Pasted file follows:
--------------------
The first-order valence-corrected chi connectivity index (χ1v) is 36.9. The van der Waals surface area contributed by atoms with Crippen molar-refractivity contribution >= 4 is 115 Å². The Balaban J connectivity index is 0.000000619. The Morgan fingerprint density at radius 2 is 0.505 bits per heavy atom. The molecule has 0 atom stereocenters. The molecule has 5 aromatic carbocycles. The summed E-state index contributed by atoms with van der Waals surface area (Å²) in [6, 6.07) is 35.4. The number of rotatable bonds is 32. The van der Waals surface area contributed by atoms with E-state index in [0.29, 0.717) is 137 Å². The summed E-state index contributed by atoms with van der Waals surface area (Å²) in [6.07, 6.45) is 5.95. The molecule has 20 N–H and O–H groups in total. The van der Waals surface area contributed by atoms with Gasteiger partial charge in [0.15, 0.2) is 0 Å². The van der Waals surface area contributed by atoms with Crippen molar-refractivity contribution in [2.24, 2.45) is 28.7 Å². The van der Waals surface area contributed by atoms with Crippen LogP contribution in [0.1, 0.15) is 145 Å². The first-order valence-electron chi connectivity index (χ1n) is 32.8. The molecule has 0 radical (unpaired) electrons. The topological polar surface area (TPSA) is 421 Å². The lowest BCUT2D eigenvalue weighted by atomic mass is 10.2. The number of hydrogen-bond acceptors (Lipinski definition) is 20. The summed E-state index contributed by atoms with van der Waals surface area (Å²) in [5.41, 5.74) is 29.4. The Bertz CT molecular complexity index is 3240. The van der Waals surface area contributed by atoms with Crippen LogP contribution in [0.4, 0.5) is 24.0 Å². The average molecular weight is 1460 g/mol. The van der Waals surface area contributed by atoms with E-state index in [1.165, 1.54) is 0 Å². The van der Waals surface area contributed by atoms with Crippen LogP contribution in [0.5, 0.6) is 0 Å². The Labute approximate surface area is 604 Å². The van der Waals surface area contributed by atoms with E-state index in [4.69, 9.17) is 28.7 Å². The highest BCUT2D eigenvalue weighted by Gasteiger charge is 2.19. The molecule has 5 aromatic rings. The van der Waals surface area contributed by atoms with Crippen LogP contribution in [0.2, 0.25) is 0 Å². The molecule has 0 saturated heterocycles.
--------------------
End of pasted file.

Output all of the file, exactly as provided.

The first-order valence-corrected chi connectivity index (χ1v) is 36.9. The van der Waals surface area contributed by atoms with Crippen molar-refractivity contribution >= 4 is 115 Å². The Balaban J connectivity index is 0.000000619. The Morgan fingerprint density at radius 2 is 0.505 bits per heavy atom. The molecule has 0 atom stereocenters. The molecule has 5 aromatic carbocycles. The summed E-state index contributed by atoms with van der Waals surface area (Å²) in [6, 6.07) is 35.4. The number of rotatable bonds is 32. The van der Waals surface area contributed by atoms with E-state index in [0.29, 0.717) is 137 Å². The summed E-state index contributed by atoms with van der Waals surface area (Å²) in [6.07, 6.45) is 5.95. The molecule has 20 N–H and O–H groups in total. The van der Waals surface area contributed by atoms with Gasteiger partial charge in [0.15, 0.2) is 0 Å². The van der Waals surface area contributed by atoms with Crippen molar-refractivity contribution in [2.24, 2.45) is 28.7 Å². The van der Waals surface area contributed by atoms with Crippen LogP contribution in [0.1, 0.15) is 145 Å². The first-order valence-electron chi connectivity index (χ1n) is 32.8. The molecule has 0 radical (unpaired) electrons. The topological polar surface area (TPSA) is 421 Å². The lowest BCUT2D eigenvalue weighted by atomic mass is 10.2. The number of hydrogen-bond acceptors (Lipinski definition) is 20. The summed E-state index contributed by atoms with van der Waals surface area (Å²) in [5.41, 5.74) is 29.4. The Bertz CT molecular complexity index is 3240. The van der Waals surface area contributed by atoms with Crippen LogP contribution in [0.4, 0.5) is 24.0 Å². The average molecular weight is 1460 g/mol. The van der Waals surface area contributed by atoms with E-state index in [1.165, 1.54) is 0 Å². The van der Waals surface area contributed by atoms with Crippen LogP contribution in [0.5, 0.6) is 0 Å². The Labute approximate surface area is 604 Å². The van der Waals surface area contributed by atoms with E-state index in [4.69, 9.17) is 28.7 Å². The highest BCUT2D eigenvalue weighted by Gasteiger charge is 2.19. The molecule has 5 aromatic rings. The van der Waals surface area contributed by atoms with Crippen LogP contribution in [0.2, 0.25) is 0 Å². The molecule has 0 saturated heterocycles.